Survival depends on different factors. So no one can tell you exactly how long you will live.
Doctors usually work out the outlook for a certain disease by looking at large groups of people. Because this cancer is less common, survival is harder to estimate than for other, more common cancers.
Some of the statistics have to be based on a small number of people. Remember, they can't tell you what will happen in your individual case.
Your doctor can give you more information about your own outlook (prognosis).
Survival by stage for salivary cancer
There are no UK wide statistics available for salivary gland cancer survival by stage.
The statistics below come from America. They come from the National Cancer Institute's SEER programme. They are for people diagnosed with salivary gland cancer between 2011 and 2017. Please be aware that these figures might not be a true picture of survival in the UK. This is due to differences in American health care systems, data collection and the population.
The American statistics are split into 3 stage groups – localised, regional and distant cancers. In the UK, your doctor might not use these terms. Instead, they might describe your cancer as a number stage (stage 1 to 4). The following descriptions are a guide to help you understand whether your cancer is localised, regional or distant. This isn’t straight forward and will depend on your individual situation. Talk to your specialist if you are unsure which group you are in.
There are 3 groups:
- Localised cancers haven’t spread into nearby lymph nodes.
- Regional cancers have spread to nearby lymph nodes. Or there is advanced local spread into nearby structures (for example T4 tumours).
- Distant cancers have spread to other parts of the body, away from the salivary gland.
Almost 95 out of 100 people (almost 95%) survive their cancer for 5 years or more after diagnosis.
65 out of 100 people (65%) survive their cancer for 5 years or more after diagnosis.
Around 35 out of 100 people (around 3%) survive their cancer for 5 years or more after diagnosis.
SEER Explorer: An interactive website for SEER cancer statistics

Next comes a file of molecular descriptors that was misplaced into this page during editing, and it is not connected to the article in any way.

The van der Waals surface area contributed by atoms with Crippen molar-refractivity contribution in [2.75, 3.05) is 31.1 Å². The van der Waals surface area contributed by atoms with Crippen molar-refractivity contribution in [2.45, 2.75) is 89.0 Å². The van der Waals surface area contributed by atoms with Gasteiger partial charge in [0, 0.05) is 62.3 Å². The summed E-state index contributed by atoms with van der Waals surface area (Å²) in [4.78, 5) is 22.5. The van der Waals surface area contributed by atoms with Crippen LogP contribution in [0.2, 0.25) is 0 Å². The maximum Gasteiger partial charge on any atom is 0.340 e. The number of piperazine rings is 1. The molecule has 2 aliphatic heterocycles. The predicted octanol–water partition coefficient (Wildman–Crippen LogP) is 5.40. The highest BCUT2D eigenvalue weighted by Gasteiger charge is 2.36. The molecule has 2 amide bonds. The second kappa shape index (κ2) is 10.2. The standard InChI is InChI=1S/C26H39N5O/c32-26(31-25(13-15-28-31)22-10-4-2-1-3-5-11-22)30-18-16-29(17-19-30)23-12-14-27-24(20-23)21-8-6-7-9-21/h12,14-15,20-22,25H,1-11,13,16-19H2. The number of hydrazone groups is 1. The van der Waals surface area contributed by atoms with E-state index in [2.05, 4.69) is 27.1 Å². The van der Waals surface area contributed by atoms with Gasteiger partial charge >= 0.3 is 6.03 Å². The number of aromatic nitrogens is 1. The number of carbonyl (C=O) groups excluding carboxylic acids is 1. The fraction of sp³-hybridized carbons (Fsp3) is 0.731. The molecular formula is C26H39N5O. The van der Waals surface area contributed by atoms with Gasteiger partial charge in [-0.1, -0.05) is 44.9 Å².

Surveillance Research Program, National Cancer Institute
Accessed April 2021
These statistics are for relative survival. Relative survival takes into account that some people will die of causes other than cancer. The statistics are from America. They calculate relative survival using the general survival of the US population. This might not be a true picture of general survival in the UK population.
Survival for all types and stages of salivary cancer
No UK-wide statistics are available for salivary cancer survival in the UK.
Overall, for all people with salivary gland cancer in England:
- around 85 out of 100 people (around 85%) survive their cancer for 1 year or more
- around 65 out of 100 people (around 65%) survive their cancer for 5 years or more
Net survival and the probability of cancer death from rare cancers.
P Muller and others
Cancer Research UK Cancer Survival Group, London School of Hygiene and Tropical Medicine.
( Accessed November 2019)
What affects survival
Your outcome depends on the stage of the cancer when it was diagnosed. This means how big it is and whether it has spread.
Survival is also affected by the site of the cancer.
About these statistics
The term 5 year survival doesn't mean you will only live for 5 years. It relates to the number of people who live 5 years or more after their diagnosis of cancer. Many people live much longer than 5 years.
Some of the statistics on this page are for relative survival. Relative survival takes into account that some people will die of causes other than cancer.
This gives a more accurate picture of cancer survival. Relative survival statistics are used for survival by stage for major salivary gland cancer, and for survival of all types and stages of salivary cancer.